USF Bulls

Walk-on USF TE arrested on misdemeanor fraud, theft charges

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Another day, another resetting of ye olde arrest ticker.

According to multiple media outlets, South Florida’s Adrian Palmore was arrested this past Monday on one count of fraudulent use of a credit card and count of petit theft.  The tight end’s arrest came at a Tampa-area IHOP.

From WFLA-TV:

In the arrest report obtained by News Channel 8, officers say Palmore tried to pay for a meal with a credit card that the victim, Rigoberto Torres Meza, claimed was stolen.

Before the meal was served, police say the victim contacted the restaurant, telling them the card had been stolen after his bank told him that someone tried to use the card.

The report went on to say that Palmore had initially said a friend gave him the card. Palmore then admitted he took the card after finding it at school and decided to use it “due to being hungry.

“We are aware of the situation and are in the process of collecting information,” the school said in a statement. “The student-athlete has been removed from participation in team activities at this time.”

Palmore is a walk-on who played in one game last season.  He’s also the third Bull to be arrested this offseason, Charlie Strong’s first as USF head coach.

Defensive end LaDarrius Jackson was arrested in May on charges of sexual battery and false imprisonment.  Not long after, he was arrested again on the same charges and dismissed by Strong.

Bulls defensive back Hassan Childs was hospitalized in stable condition after being shot in late March.  A day later, Childs was arrested and charged with three counts of aggravated assault and one count of misdemeanor marijuana possession in connection to a road-rage incident the night he was shot.  Childs allegedly pointed a gun at least twice at a man, Jovanni Jimenez, and his family and was ultimately shot three times by Jimenez.

Childs too was dismissed from the football program.

Miami Beach Bowl officially moves to Frisco, Texas

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The Miami Beach Bowl was an unnecessary bowl game played in a metro area already populated by bowl games — but at least it was in Miami. Bowl games may have lost their luster over the past decade-plus, but it’s hard to complain about being sent to South Beach in December for a football game.

The Miami Beach Bowl is no more, and it’s now been reincarnated as another unnecessary bowl game to be played in a metro area even more populated by bowl games — and it won’t be anywhere near as interesting as Miami.

Meet the Frisco Bowl, the newest ESPN-created postseason college football game to be played in the scenic locale of Frisco, Texas.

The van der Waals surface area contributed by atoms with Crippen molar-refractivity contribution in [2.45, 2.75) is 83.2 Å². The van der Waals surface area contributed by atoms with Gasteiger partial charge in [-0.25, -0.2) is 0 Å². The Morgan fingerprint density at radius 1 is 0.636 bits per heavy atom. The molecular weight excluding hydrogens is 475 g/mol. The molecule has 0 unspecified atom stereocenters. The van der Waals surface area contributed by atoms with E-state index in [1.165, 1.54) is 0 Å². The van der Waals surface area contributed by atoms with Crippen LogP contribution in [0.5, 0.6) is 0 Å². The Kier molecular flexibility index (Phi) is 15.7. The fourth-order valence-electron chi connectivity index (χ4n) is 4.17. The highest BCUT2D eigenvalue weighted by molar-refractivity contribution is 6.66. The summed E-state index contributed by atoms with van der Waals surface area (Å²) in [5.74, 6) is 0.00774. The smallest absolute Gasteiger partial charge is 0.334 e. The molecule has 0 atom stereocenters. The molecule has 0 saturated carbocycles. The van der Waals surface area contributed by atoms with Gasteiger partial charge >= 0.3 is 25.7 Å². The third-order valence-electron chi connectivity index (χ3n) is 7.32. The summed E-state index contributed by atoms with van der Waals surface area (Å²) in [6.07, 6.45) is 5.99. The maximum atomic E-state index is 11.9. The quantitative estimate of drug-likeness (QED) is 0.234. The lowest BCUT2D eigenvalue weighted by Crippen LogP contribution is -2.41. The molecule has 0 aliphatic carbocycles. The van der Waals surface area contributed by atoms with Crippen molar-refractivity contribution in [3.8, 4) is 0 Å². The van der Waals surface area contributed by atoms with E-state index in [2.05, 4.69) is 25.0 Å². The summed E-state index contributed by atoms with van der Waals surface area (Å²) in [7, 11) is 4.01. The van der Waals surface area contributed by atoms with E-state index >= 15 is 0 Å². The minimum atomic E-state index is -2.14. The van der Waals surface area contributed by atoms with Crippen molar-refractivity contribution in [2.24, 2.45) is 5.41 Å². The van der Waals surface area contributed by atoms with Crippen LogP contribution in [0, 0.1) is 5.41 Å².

The north Dallas suburb will host the game at Toyota Stadium, a 20,500-seat outdoor venue that’s home to MLS club FC Dallas as well as the FCS National Championship every January. The Frisco Bowl will also compete for sponsorship dollars and public attention with the Cotton Bowl in Arlington, the Heart of Dallas Bowl in Dallas and the Armed Forces Bowl in Fort Worth.

“We are pleased to be able to host this game in one of the most vibrant football markets in the country,” said ESPN vice president of events Clint Overby. “The infrastructure and facilities that exist in Frisco are outstanding and will be an excellent venue for the teams, players, administrators and fans traveling into the marketplace. We look forward to working with civic organizations and businesses in the area to create an annual event that embraces the spirit of the community.”

The first annual Frisco Bowl will pit an American Athletic Conference team against a to-be-determined conference at 8 p.m. ET on Dec. 20.

Rimington watch list details list of returning centers

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It’s the dead time of the college football calendar, which means it’s time for this sport’s oldest, most antiquated tradition: watch lists.

First one in line is the Rimington Trophy, given to the best center in college football. And to help voters narrow down their choice for when voting picks up six months from now, the Rimington has helpfully provided this watch list of essentially every returning starting center in college football.

The 2017 list includes (deep breath):

– Aaron Mitchell, Fresno State
– Alan Knott, South Carolina
– Alac Eberle, Florida State
– Antonyo Woods, Florida Atlantic
– Asotui Eli, Hawaii
– Austin Doan, Central Michigan
– Austin Golson, Auburn
– Austin Schlottmann, TCU
– Billy Price, Ohio State
– Blaise Fountain, New Mexico
– Brad Lundblade, Oklahoma State
– Brad North, Northwestern
– Bradley Bozeman, Alabama
– Brendan Moore, Maryland
– Brian Allen, Michigan State
– Bryce Holland, Army
– Cameron Ruff, South Florida
– Chandler Miller, Tulsa
– Coleman Shelton, Washington
– Colton Prater, Texas A&M
– Danny Godloveske, Miami (Ohio)
– Dennis Edwards, Western Kentucky
– Drew Keyser, Memphis
– Erick Wren, Oklahoma
– Evan Brown, SMU
– Frank Ragnow, Arkansas
– Gabe Mobley, Georgia State
– Garrett McGhin, East Carolina
– Jake Bennett, Colorado State
– Jake Hanson, Oregon
– Jake Pruehs, Ohio
– James Daniels, Iowa
– James O’Hagan, Buffalo
– Jesse Burkett, Stanford
– John Keenoy, Western Michigan
– Jon Baker, Boston College
– Julian Good-Jones, Iowa State
– Keoni Taylor, San Jose State
– LaVonne Gauthney, Akron
– Levi Brown, Marshall